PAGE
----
So said security firm Malwarebytes in an analysis emitted on Monday, but Coinhive developers disputed those findings and argued that a third of cryptomining-using websites get their users' consent.
Cryptomining sees web pages operators use visitors' computers to mine for the Monero cryptocurrency as they surf a site. Sometimes the mining is covert, as a result of mining malware infections. Publishers can also run miningware without explicitly telling users about their efforts. On other occasions publishers formally tell visitors they're helping it to raise funds by running mining code.
Coinhive tried to make the last cryptomining scenario legit by offering software that only works after users opt-in. In October 2017 the outfit therefore introduced a new API (AuthedMine) that explicitly requires user input for any mining activity to be allowed.
Reg now behind invisible HTML5 Bitcoin paywallREAD MORE
Data from Malwarebytes, unveiled on Monday, said that in January and February 2018 the opt-in version of Coinhive was used by just 40,000 folk each day compared to three million users of its silent miner. The security software firm adds that even sites that do use the opt-in option may still be crippling machines by running an unthrottled miner, as was the case this month of Salon, a news website.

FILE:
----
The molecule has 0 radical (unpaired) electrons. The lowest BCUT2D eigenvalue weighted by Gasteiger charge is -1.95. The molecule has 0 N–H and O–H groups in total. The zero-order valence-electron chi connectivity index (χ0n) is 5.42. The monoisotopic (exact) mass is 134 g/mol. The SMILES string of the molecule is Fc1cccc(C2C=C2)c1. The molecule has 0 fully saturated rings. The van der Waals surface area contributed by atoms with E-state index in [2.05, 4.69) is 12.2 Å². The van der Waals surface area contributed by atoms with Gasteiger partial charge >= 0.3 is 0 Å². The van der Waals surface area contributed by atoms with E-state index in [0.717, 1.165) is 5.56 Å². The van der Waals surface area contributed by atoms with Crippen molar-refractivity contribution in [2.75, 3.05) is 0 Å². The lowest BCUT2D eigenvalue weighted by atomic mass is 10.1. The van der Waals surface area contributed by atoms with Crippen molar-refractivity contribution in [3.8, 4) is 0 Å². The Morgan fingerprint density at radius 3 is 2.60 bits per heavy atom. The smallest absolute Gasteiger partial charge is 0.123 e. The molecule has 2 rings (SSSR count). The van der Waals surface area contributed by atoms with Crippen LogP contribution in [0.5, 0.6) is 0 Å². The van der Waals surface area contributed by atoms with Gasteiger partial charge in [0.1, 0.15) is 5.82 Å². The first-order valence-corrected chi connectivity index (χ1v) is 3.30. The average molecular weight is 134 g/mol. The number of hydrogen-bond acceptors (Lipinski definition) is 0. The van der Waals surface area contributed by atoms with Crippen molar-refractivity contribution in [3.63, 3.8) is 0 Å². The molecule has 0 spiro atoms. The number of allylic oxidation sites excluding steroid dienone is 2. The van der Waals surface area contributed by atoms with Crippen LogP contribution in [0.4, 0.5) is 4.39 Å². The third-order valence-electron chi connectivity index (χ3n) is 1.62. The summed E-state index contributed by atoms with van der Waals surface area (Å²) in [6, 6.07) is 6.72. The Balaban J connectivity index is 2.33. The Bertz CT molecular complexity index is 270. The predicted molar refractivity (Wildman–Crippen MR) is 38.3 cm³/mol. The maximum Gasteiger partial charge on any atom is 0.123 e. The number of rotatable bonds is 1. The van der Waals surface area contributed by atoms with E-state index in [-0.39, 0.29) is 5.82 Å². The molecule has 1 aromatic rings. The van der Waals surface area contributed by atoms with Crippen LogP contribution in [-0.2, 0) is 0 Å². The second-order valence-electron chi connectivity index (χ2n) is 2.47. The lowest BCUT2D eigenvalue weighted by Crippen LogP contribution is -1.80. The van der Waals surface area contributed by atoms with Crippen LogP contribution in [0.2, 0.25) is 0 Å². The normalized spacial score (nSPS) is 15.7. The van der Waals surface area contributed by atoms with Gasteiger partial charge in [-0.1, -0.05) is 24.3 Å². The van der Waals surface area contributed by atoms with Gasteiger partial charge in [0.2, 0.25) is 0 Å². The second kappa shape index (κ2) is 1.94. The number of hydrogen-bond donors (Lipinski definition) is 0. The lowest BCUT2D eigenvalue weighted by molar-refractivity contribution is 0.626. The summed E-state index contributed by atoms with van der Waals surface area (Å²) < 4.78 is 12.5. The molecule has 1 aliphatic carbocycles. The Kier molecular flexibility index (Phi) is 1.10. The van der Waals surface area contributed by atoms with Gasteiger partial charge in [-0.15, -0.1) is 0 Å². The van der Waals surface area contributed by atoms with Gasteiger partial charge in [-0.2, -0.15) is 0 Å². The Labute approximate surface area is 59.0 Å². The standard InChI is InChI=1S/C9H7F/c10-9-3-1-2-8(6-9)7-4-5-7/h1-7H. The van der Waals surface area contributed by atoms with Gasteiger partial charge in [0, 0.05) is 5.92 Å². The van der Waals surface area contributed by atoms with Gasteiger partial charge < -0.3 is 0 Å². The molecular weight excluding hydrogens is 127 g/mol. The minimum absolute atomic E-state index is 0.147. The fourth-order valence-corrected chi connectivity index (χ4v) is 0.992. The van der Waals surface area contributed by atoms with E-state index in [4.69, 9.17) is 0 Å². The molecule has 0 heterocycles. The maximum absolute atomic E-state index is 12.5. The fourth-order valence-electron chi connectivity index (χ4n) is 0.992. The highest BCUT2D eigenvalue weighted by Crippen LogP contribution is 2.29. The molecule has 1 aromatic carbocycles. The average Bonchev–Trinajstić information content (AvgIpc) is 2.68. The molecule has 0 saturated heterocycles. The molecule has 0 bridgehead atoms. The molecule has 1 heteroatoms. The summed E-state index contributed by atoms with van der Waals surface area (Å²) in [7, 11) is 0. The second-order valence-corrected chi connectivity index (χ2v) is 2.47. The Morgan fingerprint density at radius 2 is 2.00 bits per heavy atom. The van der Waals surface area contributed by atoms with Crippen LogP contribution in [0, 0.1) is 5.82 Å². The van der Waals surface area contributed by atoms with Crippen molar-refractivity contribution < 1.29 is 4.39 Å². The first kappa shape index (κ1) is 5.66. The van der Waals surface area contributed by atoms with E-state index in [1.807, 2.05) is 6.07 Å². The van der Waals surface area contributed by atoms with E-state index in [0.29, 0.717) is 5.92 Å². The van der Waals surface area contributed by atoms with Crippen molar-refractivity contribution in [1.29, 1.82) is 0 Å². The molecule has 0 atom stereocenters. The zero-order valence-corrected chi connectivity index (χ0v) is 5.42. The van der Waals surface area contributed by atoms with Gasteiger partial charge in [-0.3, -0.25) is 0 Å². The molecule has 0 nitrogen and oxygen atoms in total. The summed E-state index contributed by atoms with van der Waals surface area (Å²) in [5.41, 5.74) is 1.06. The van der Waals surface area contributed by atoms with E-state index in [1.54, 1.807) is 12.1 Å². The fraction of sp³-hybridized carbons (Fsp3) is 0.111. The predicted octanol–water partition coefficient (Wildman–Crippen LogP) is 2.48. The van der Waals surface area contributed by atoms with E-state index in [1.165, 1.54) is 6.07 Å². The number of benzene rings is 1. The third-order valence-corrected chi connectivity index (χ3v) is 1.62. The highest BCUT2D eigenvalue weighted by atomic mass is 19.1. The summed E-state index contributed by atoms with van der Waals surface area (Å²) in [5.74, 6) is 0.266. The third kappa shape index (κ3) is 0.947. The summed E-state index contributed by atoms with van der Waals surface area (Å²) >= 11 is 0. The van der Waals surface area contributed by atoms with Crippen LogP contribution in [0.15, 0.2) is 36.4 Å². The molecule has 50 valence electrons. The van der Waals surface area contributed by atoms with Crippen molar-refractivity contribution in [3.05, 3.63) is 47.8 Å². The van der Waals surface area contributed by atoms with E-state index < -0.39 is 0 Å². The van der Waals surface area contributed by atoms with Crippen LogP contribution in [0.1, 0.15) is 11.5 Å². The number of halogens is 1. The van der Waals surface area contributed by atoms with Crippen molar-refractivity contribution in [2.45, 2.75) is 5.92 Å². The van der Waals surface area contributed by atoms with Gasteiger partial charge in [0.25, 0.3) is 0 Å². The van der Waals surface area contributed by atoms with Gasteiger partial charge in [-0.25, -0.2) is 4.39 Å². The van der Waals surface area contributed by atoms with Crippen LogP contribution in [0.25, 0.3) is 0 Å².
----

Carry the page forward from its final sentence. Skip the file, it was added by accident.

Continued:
The developers of Coinhive disputed these figures. “We don't have statistics about the exact number of clients, but as for our raw hashrate: ~35% comes from AuthedMine,” the developers told El Reg via Twitter. “Many sites still use the classic implementation with their own (non intrusive) opt-in or with a prominent opt-out. Ultimately it's the decision of the website owners.”
Malwarebytes' findings were supported by security researcher Troy Mursch who said its figures are consistent with his own research.
The Coinhive crew went on to claim that Malwarebytes blocks AuthedMine, too. “Attempts to get this resolved remained unanswered,” they said.
Malwarebytes' The State of Malicious Cryptomining report also notes how groups used the WannaCry vulnerabilities to infect servers with cryptomining packages, a tactic previously reported by El Reg. ®
Bootnote: The "Read More" box above links to our 2017 April Fool's Day prank, in which we joked that we'd added cryptomining to the site. Not many months later, actual cryptomining became prevalent.